Playwright Rebecca Gilman had a major stipulation when she was beginning work on her new play Swing State. For its inaugural production at the Goodman Theatre last fall, Gilman required the participation actor Mary Beth Fisher. Longtime collaborators, both women describe each other as almost separated from birth, with similar family structures and artistic sensibilities. The role of Peg in Swing State — now receiving its New York premiere via Audible at the Minetta Lane Theatre — was written specifically for Fisher (and, at certain points, with Fisher’s own input into Gilman’s dialogue). Here, playwright and muse discuss their decades-long collaboration and what it’s like to bring a big, ol’ hit to New York City.
This conversation has been condensed and edited for clarity.
Having done four plays together now, Rebecca, do you hear your characters talking like Mary Beth Fisher?
Rebecca Gilman: I do. And in this case, I wrote this part for Mary Beth. When Bob Falls, our director, said he wanted to work on a play with me, my condition was him and Mary Beth both working on it. She’s sort of the protagonist of my life. We have a ton in common, to begin with, and she realizes my work beautifully. We’re also kind of the same age and we’ve grown up together.
Mary Beth Fisher: It’s true. Rebecca and I were separated at birth. We have a similar sibling structure and family dynamics. I don’t know, I’ve always felt like I just get Rebecca’s core because it’s the same as mine.
Rebecca: Mary Beth is not only an amazing actor who can realize parts of my play, but she’s a trusted and invaluable collaborator. The first time we worked together, on Spinning Into Butter, I realized that her process is organic and honest, and that if she wasn’t feeling something or couldn’t figure out how to make something work, it was a really good sign that I had not made it work.
Mary Beth: Oh, wow.
Rebecca: I’ve gotten to the point where I can trust her instinct so fully that, even with this show, there was a little moment after the production ended in Chicago where she said, “I’m not sure why Peg is saying this here,” and I was like, “I don’t even need to hear your reasons for why you’re not sure. I’m just going to look at it again.” And she was right. I did a little rewrite and I think it solved the problem. I feel like we just have the same sensibility. With this part and in Luna Gale, I wrote characters that were super complicated, and I wasn’t sure, moment to moment, how an actor would approach it, but I felt that, as messy as the characters were, if I gave it to Mary Beth, she would bring in a take that I hadn’t anticipated. That’s what happened with both these plays. I think she’s pushed me to be more of a messy playwright, and I just trust that she will make it work beautifully.
Mary Beth: I love that you said it allows you to be a messier playwright, because I feel that working particularly on Luna Gale and Swing State back-to-back has allowed me to be a messier actor. Instead of tying up every moment in a little bow, I feel a safety and permission to share the total honesty of what I’m feeling in a moment. What I admire about Rebecca as a person as well as a writer is that she’s hugely compassionate, and that’s a quality I’m desperately trying to cultivate in myself and towards myself. It really shines through in her attitude towards her characters. I’ve heard people compare her to Arthur Miller, but I always compare her to Horton Foote. Their writing is similar in that it’s not only a good story with a strong moral message, but the characters are people. They don’t have to be big, fancy types. They’re just regular people, and that enables you to feel really identified with them.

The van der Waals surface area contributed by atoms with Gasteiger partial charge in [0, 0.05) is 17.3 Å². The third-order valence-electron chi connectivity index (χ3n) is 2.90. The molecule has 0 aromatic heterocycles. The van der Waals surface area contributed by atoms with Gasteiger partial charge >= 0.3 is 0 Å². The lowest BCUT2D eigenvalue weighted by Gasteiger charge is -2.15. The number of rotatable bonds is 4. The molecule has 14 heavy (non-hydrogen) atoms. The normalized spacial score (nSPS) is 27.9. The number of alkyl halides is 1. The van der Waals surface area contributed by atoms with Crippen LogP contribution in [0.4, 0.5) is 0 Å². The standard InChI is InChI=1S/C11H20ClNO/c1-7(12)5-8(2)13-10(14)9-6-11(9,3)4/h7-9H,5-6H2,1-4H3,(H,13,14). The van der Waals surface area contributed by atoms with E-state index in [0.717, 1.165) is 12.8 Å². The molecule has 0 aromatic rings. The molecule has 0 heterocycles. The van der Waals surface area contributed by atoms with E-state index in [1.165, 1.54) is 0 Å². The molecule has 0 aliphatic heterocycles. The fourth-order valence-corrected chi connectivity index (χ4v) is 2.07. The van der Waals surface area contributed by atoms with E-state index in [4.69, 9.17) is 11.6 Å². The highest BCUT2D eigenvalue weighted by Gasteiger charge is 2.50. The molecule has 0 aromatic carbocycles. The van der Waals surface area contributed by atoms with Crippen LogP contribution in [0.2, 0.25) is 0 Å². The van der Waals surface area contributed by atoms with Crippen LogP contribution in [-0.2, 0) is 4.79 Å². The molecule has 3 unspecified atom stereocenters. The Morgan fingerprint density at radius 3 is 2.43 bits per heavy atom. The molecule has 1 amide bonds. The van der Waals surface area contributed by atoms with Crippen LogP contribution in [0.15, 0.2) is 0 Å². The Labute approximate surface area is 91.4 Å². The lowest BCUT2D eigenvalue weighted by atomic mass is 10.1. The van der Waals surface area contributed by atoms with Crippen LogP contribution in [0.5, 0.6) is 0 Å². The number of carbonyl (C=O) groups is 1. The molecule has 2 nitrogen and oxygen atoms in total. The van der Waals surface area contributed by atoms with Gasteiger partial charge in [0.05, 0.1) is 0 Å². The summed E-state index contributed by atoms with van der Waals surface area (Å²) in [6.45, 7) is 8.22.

I’ve read the Chicago reviews and the quote that’s being used is “the first great play of the decade.” Is there pressure comes with that?
Rebecca: Yes, and we both feel it really acutely. We’re like “Oh, boy. High bar.” If this build up happened to me 30 years ago, I would be freaking out right now. But I’m at a point in my life where there’s a lot of perspective brought on by other very important things. I just am in love with the production. The cast is amazing and I feel so grateful for them. As long as we’re happy and everyone’s pleased with their work and we’re all working together, which we have been so far, that’s all we can do.
Mary Beth: It’s interesting because, when I first arrived in New York and all of my friends were saying “I read all the Chicago reviews, it must be so intense to be bringing in this hit show and you must be really anxious about how New York is going to receive it,” I was feeling that. Once we got back up on the stage and in the set with my fellow actors, the amazing and brilliant Kirsten Fitzgerald and Anne E. Thompson and Bubba Weiler, we all talked about. It’s just there. We know what the story is and we don’t have to do anything differently. We can trust what we’ve got and not push it. We don’t have to make it bigger and brassier for New York City. It’s a quietly beautiful piece of work that’s got a lot of surprises in it, and if we just stay on track, we know what to do with the play. I don’t feel like we can do it any better than we did in Chicago.